The lights are on
The D.I.C.E. Summit is one of our favorite video game conferences because we are given the chance to peer behind the curtain to see the topics and trends video game luminaires view as important. Free from the agenda of pushing a particular project or product, the game creators tackle issues facing the industry and offer insight into how they approach making games in a fast-changing era where one false step could bury your development studio (or an entire publisher).
This year's conference had several amazing talks, but these are the five we enjoyed the most and want to pass on to you. Courtesy of Variety, here are our favorite lectures of the show.
Storytelling Across Platforms: Who Benefits Most, The Audience Or The Player?
Valve's Gabe Newell sits down with A-list Hollywood mogul J.J. Abrams (Star Trek, Super 8, Lost) to discuss the strengths and weaknesses of film and video game narratives. At the end of the talk they also share the news that they plan to collaborate on both a film and a game project.
The Secret Mechanisms
Schell Games CEO and Carnagie Melon professor Jesse Schell returns to D.I.C.E. to discuss how his prognostications on the spread of gamification panned out and to issue a stern warning about the free to play business model as it relates to consumer psychology. This lecture is very insightful and highly entertaining.
A View On Next Steps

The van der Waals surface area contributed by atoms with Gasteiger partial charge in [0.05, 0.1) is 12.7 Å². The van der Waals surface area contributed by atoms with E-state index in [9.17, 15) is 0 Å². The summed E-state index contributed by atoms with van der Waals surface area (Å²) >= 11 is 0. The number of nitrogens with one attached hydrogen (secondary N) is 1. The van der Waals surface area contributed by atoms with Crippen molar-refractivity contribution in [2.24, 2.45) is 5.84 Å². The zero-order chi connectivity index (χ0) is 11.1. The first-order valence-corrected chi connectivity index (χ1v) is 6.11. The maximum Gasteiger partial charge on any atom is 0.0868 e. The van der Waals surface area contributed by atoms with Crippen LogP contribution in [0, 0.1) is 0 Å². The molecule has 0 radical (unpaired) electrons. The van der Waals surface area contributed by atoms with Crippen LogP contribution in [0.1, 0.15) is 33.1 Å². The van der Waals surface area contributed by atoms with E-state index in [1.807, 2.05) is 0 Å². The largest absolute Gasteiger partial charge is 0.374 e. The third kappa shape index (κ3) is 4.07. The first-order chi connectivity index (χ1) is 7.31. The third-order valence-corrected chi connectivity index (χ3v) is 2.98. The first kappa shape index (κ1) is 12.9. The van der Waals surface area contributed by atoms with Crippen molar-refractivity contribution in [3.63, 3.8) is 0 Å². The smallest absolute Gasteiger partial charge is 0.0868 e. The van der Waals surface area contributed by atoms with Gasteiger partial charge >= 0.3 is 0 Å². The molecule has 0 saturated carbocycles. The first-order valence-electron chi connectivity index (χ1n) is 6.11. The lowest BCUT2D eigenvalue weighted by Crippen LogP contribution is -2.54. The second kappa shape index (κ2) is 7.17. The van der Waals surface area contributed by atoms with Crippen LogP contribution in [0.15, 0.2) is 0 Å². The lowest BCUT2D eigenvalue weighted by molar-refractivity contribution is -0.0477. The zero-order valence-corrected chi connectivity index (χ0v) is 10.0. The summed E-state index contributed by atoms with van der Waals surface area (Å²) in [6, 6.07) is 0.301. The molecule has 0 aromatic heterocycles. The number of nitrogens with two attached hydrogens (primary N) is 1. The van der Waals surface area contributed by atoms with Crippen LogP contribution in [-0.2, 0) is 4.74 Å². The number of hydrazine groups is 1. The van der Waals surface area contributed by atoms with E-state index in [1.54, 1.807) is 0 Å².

Gabe Newell gives us a glimpse into the thought process behind the direction Valve is headed in relation to digital storefronts, the fabled Steam Box, and game development. His comments on the latter topic may surprise (and potentially scare) fans of single-player games.
Video Games Are Magic
Gearbox president and co-founder Randy Pitchford uses his background as a magician (yes, you read that right) to share his insights about using sleight-of-hand and creating an illusion of choice to give players a sense of agency and accomplishment.
Hey, You Kids! Get Outta My Yard! Or, The Graying Of Gaming
Deus Ex and Thief creator Warren Spector talks about how his priorities as a player and a game designer have shifted as he's grown older. This evolution has drawn him away from sci-fi and fantasy adventures fueled by adrenaline and twitch skills and toward more accessible games with mature subject matter that relate in some way to his real life.
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